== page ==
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America’s Trails

Oregon’s Crown Zellerbach Trail

By: Amy Grisak
November 15, 2022

Oregon's Crown Zellerbach Trail | Photo by Dale Latham
Oregon's Crown Zellerbach Trail | Photo by Dale Latham

Trail of the Month: Nov. 2022

“The Crown Z is the start, or the end, of a three-trail system that will take you from the Columbia River to the coast.”

—Casey Garrett, a Columbia County commissioner

Winding 25 miles through the northwest corner of Oregon, the Crown Zellerbach Trail (affectionately nicknamed the Crown Z Trail) serves as a rolling journey into history, introducing visitors to the home of the region’s First Peoples, the legacy of the area’s railroad and timber industries and intriguing geological events.

Although once neglected, continued investment by Columbia County and its close-knit communities have turned the former railroad corridor into an outdoor asset for locals and a draw for residents of Portland just over 20 miles away.

Oregon's Crown Zellerbach Trail | Photo by Dale Latham
Oregon’s Crown Zellerbach Trail | Photo by Dale Latham

“It’s a 30-year project in the making, but there’s been a steady vision to keep it moving along,” said Casey Garrett, a Columbia County commissioner.

Garrett grew up in this area, and he and his friends rode their motorbikes on the logging roads, which are now part of the trail. “I never would have guessed it would turn into this recreational [feature],” he said.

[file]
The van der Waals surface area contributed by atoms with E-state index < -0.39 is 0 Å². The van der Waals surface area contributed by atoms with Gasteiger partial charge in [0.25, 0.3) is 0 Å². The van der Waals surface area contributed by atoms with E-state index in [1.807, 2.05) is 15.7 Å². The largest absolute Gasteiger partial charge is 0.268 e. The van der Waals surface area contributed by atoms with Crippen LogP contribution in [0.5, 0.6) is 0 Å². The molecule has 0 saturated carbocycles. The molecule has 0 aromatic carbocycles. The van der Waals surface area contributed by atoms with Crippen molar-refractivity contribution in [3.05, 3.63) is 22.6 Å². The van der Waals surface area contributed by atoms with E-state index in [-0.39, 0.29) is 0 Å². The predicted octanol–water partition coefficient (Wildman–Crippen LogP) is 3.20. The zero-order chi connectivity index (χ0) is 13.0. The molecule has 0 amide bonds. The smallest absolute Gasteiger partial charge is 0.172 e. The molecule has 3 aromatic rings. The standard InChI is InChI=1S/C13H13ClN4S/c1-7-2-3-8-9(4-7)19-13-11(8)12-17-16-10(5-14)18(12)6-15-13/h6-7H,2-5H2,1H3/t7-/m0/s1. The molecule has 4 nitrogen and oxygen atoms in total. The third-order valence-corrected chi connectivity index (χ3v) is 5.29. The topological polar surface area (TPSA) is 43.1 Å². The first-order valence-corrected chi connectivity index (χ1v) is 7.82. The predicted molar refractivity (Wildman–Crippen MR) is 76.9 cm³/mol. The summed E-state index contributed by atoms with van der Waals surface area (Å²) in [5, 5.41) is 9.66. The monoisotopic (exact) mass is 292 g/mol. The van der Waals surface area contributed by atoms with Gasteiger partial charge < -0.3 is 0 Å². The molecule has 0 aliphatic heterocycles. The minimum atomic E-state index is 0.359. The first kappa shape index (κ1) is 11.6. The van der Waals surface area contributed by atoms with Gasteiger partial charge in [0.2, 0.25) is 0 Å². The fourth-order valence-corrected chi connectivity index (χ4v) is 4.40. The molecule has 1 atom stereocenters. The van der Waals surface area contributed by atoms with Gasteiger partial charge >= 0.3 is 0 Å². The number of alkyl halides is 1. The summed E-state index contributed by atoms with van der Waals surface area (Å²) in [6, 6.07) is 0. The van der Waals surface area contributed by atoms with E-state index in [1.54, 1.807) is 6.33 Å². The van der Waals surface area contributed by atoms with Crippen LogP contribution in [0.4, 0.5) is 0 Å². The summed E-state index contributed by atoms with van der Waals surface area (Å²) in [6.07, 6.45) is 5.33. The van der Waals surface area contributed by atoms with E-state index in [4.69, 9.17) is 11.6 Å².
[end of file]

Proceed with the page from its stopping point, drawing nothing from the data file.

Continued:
Oregon's Crown Zellerbach Trail | Photo by Les Watters
Oregon’s Crown Zellerbach Trail | Photo by Les Watters

After years of work by dedicated volunteers and public servants, the trail opened in 2014. Its eastern end travels through the town of Scappoose, then winds among deciduous trees before heading into conifer forests as the elevation increases. It reaches its highest point at a little over 1,200 feet at Nehalem Divide, before ending, at around 500 feet, in Vernonia. Mountain bikes work especially well for the trail, which is largely packed gravel, and—with a trailhead every 3–4 miles, trail users can hop on for a short hike or ride or make an entire day of it.

“The lower section is closer to the [Columbia] river, and there are a lot of kids riding their bikes, particularly because it’s near town,” said Matt D’Agrosa, an environmental scientist and co-creator of, as well as a local who loves the trail.

A Path Through History

Oregon's Crown Zellerbach Trail | Photo by TrailLink user mark.uhart
Oregon’s Crown Zellerbach Trail | Photo by TrailLink user mark.uhart